The government issued a long-awaited Waters of the United States rule (WOTUS for short). No doubt there will be much gnashing of teeth about the issuance of the rule — a very safe bet since the gnashers of teeth got going long before the rule was actually issued. But one person who should be happy is the Chief Justice. He’s been criticizing the government for failing to issue such a rule for years.
In the Raponos case in 2006, Roberts made a point of berating the government for failing to engage in such a rulemaking, while also emphasizing that such a rule would receive strong judicial deference. Here’s what the Chief Justice had to say on the subject in 2006, when he joined an opinion narrowly defining federal power over wetlands:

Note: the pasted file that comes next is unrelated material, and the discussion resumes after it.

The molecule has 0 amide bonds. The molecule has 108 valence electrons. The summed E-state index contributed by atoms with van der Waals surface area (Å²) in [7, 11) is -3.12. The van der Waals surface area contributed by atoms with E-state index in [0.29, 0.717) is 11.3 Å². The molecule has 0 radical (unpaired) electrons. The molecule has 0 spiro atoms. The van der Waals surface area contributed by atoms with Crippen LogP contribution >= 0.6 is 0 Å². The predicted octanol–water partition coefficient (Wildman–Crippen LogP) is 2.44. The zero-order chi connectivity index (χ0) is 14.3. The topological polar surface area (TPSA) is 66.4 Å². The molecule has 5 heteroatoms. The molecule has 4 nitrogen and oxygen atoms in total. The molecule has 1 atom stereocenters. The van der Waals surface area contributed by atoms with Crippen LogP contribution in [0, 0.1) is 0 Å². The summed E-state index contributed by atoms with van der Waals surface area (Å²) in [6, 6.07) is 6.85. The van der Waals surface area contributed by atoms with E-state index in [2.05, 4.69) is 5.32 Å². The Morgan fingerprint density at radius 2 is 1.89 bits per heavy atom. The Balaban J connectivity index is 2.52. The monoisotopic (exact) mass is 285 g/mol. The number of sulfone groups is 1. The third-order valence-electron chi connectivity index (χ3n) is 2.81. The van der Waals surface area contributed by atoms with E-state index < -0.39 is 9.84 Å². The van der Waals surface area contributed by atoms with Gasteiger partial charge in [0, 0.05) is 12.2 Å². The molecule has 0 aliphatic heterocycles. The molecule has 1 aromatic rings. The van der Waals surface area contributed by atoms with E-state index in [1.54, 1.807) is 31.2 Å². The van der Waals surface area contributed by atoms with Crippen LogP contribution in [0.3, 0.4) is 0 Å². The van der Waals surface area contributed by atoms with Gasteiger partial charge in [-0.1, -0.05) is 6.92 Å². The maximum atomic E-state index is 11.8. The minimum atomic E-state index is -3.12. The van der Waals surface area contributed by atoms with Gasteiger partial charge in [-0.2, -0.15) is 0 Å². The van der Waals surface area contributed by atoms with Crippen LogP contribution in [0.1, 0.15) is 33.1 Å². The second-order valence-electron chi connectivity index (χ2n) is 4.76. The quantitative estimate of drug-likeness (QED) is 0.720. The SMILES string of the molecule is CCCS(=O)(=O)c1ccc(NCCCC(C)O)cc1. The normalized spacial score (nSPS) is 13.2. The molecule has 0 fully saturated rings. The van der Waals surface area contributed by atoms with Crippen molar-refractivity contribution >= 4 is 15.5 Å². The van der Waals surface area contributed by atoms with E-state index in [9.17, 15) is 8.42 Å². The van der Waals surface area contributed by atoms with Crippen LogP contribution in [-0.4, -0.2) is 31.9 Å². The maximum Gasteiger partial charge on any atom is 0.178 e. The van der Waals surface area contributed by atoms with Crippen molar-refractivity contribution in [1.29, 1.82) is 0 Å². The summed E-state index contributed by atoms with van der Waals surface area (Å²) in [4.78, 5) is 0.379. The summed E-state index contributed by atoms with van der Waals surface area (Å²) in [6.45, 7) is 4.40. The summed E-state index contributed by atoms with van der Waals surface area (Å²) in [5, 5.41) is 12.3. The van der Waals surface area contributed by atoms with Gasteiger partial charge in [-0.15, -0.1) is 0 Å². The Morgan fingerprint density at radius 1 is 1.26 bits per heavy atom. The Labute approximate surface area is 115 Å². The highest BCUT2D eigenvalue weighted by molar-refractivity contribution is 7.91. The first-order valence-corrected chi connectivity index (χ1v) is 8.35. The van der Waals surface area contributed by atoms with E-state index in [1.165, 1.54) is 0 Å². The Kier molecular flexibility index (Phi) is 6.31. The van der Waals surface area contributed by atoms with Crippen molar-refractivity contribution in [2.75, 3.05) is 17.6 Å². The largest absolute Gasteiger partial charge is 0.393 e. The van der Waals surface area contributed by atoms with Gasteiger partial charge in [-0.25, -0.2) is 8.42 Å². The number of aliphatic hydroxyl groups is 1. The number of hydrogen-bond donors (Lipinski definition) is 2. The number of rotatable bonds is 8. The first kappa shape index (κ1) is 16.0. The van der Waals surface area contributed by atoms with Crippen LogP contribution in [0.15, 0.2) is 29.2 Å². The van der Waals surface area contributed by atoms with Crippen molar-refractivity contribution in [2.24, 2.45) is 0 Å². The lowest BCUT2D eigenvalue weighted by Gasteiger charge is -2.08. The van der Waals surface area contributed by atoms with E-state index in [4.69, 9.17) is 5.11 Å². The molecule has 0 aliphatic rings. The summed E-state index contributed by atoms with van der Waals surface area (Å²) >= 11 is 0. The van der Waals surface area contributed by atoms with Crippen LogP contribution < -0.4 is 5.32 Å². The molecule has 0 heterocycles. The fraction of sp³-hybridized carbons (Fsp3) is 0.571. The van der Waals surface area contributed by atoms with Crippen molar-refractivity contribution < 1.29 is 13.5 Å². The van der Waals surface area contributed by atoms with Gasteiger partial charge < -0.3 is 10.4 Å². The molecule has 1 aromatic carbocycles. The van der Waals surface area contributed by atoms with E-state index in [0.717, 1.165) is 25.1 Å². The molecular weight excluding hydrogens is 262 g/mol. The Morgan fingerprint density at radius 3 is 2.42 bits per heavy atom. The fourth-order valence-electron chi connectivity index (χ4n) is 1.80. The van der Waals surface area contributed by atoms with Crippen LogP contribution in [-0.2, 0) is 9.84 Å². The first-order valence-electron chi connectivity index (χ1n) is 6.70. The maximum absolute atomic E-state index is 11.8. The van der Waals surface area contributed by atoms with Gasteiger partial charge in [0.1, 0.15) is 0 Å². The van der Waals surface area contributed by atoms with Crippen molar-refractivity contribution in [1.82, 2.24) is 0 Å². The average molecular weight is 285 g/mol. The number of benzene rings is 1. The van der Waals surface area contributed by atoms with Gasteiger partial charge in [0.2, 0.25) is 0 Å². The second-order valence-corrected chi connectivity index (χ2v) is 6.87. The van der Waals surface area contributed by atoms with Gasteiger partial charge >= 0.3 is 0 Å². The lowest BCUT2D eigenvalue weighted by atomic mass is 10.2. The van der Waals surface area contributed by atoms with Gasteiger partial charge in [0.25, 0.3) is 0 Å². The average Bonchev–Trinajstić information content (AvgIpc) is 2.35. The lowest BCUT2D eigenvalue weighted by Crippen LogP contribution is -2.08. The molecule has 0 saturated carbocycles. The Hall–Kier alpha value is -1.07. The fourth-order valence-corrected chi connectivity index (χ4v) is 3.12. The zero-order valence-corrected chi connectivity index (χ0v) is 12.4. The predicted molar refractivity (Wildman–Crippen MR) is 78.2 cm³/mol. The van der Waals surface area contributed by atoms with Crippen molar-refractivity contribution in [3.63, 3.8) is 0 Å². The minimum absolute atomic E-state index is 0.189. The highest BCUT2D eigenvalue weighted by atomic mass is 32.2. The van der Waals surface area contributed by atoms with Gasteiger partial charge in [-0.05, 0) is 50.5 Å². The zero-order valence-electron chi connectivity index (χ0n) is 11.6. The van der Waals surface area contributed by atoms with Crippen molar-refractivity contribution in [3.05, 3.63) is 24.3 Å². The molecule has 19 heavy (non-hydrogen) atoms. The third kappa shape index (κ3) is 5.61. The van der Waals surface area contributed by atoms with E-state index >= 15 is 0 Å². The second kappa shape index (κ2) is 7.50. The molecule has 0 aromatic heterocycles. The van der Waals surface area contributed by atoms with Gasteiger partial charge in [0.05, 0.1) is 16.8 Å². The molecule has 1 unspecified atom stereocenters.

Agencies delegated rulemaking authority under a statute such as the Clean Water Act are afforded generous leeway by the courts in interpreting the statute they are entrusted to administer. Given the broad, somewhat ambiguous, but nonetheless clearly limiting terms Congress employed in the Clean Water Act, the Corps and the EPA would have enjoyed plenty of room to operate in developing some notion of an outer bound to the reach of their authority.
The proposed rulemaking went nowhere. Rather than refining its view of its authority in light of our decision in SWANCC, and providing guidance meriting deference under our generous standards, the Corps chose to adhere to its essentially boundless view of the scope of its power. The upshot today is another defeat for the agency.
It is unfortunate that no opinion commands a majority of the Court on precisely how to read Congress’ limits on the reach of the Clean Water Act. Lower courts and regulated entities will now have to feel their way on a case-by-case basis. This situation is certainly not unprecedented. What is unusual in this instance, perhaps, is how readily the situation could have been avoided.
Now the government has delivered on his request, it will be interesting to see how he likes the rule he asked for.